Kansas and Nebraska Still Busy Debating Age Verification Bills

LINCOLN, Neb./TOPEKA, Kan.—Age verification proposals targeting pornography in Nebraska and Kansas are still at the top of the docket at both state legislatures.

In Nebraska, far-right Sen. Dave Murman has reintroduced his controversial age verification proposal to the unicameral state legislature in Lincoln.

As AVN previously reported, several members of the Unicameral (the nickname for Nebraska's single-house legislative body) appeared skeptical of Murman's Legislative Bill (LB) 1092. LB 1092 was slated to die in the legislative calendar until he reintroduced the measure with heavily amended language. 

Legislative Bill 1092 now introduces digital identification language. "Digitized identification card means a data file that contains all of the data elements visible on the face and back of a government-issued operator's license or identification card and displays the current status of the license or card," reads the new bill language.

The bill highlights explicitly other "reasonable" age verification measures, including government-issued documentation and publicly available transactional data.

Critics of other age verification proposals argue that requiring adults to provide sensitive personally identifiable information risks privacy rights. The unicameral Judiciary Committee considered Murman's initial variation of the bill and fielded opposition to the legislation, with activists circulating this argument. 

“Internet safety should not come at the cost of personal rights,” said Jane Seu, legal and policy counsel for the American Civil Liberties Union of Nebraska, during the judiciary committee hearing at the time. According to the Nebraska Legislature, the amended form of Legislative Bill 1092 is currently circulated in the general file, or second reading, for consideration by the entire body of lawmakers. It truly is up in the air as to whether LB 1092 will pass or not, given the initial skepticism of the bill.

Meanwhile, down south from Lincoln in the Kansas capital of Topeka, the bicameral state legislature is poised to adopt age verification legislation that is considerably stricter than other states. The Kansas Reflector reports that Senate Bill (SB) 394, an age verification bill first introduced by Republican state Rep. Susan Humphries of Wichita, passed through the House on second reading. A third and final round of debate and voting is expected to take place in the coming days, notes the Reflector.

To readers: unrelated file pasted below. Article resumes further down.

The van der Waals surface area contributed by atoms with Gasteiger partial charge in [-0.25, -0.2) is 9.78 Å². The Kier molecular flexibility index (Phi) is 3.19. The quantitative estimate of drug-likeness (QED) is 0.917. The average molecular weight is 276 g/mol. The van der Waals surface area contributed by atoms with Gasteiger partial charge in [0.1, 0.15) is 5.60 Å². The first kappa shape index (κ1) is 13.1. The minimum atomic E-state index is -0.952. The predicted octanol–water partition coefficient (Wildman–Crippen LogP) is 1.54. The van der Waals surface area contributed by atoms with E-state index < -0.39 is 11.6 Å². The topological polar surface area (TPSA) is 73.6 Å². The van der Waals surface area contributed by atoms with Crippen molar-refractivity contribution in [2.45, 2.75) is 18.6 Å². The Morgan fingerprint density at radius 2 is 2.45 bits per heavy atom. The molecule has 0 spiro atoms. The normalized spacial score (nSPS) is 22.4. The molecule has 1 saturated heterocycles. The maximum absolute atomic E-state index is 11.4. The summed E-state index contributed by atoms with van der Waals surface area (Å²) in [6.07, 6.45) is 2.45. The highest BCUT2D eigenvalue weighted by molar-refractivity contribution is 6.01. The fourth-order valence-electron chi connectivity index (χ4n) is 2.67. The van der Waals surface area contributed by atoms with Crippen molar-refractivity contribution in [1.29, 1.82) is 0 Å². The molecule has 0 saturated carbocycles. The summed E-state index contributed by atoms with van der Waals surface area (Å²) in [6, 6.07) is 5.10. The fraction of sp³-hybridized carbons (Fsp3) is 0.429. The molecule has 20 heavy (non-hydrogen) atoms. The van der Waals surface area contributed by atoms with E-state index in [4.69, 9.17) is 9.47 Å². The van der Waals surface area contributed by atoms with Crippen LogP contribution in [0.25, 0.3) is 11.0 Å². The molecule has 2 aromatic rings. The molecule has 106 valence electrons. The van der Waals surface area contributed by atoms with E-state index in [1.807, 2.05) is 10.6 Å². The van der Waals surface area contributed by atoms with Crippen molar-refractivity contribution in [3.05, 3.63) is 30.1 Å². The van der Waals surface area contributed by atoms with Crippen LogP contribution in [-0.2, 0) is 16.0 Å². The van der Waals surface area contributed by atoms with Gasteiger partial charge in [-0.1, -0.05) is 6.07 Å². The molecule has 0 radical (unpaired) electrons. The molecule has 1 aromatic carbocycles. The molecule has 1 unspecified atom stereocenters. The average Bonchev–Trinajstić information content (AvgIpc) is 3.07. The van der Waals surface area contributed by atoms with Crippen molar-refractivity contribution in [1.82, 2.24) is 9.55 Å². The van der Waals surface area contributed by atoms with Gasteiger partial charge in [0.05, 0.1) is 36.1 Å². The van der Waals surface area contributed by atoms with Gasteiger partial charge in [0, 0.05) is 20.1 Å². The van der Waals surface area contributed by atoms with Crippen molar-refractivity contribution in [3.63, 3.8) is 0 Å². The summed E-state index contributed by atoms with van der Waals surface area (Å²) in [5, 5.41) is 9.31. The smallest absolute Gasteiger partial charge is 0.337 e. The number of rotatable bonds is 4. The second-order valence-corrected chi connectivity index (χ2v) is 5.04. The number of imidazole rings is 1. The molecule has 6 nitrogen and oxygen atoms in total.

SB 394 establishes new positions within the government to investigate and enforce provisions of the age requirements in the bill. 

These requirements target adult entertainment websites and are presented as "reasonable" measures. Fines are attached to the bill, including new rights of civil action. SB 394 is similar to dozens of bills introduced in predominately Republican-held state legislatures and is considered to be a "copycat" of the first age-gating law implemented by Louisiana.

One element unique to the Kansas bill is that this age verification proposal requires user ID checks for websites with 25 percent of all content featured on the platform being "harmful to minors" and "pornographic." Several states with age verification on the books require at least 33 percent or more as the statutory threshold.

According to the Reflector, Rep. Humphries preached to members of the House about the "harms" of pornography. She said that there is ostensibly the potential for biological addiction for any individual who views pornography. This is pseudoscience. The American Psychiatric Association does not recognize pornography addiction as a real mental disorder and it is not featured in the Diagnostic and Statistical Manual of Mental Disorders, Fifth Edition. Porn addiction is a common anti-porn activism trope.

Since the Kansas legislature is overwhelmingly controlled by a Republican supermajority, Humphries' remarks received little pushback and scrutiny. Luckily, Democrats in the House of Representatives expressed concerns during a recent floor debate. For example, Democratic Rep. Rui Xu of Westwood raised concerns that age verification could be used as a measure to restrict, potentially even censor, online speech that isn't even legally considered pornographic or age-restricted. That could include content dealing with LGBTQ+ rights, sexual and reproductive health information, and material that is ultimately protected by the First Amendment, like porn.

“With all these bills, think about the unintended consequences or intended consequences, I don’t know,” Rep. Xu said via coverage from the Reflector. “The definitions are much broader than we actually think.”

The Senate adopted a version of SB 394 earlier in the legislative session. Once both chambers agree on the final form of the bill, the Republican leadership will transmit Senate Bill 394 to the desk of Kansas Gov. Laura Kelly, a moderate Democrat elected in 2019. Whether Gov. Kelly will sign or veto the bill is hard to predict at this stage.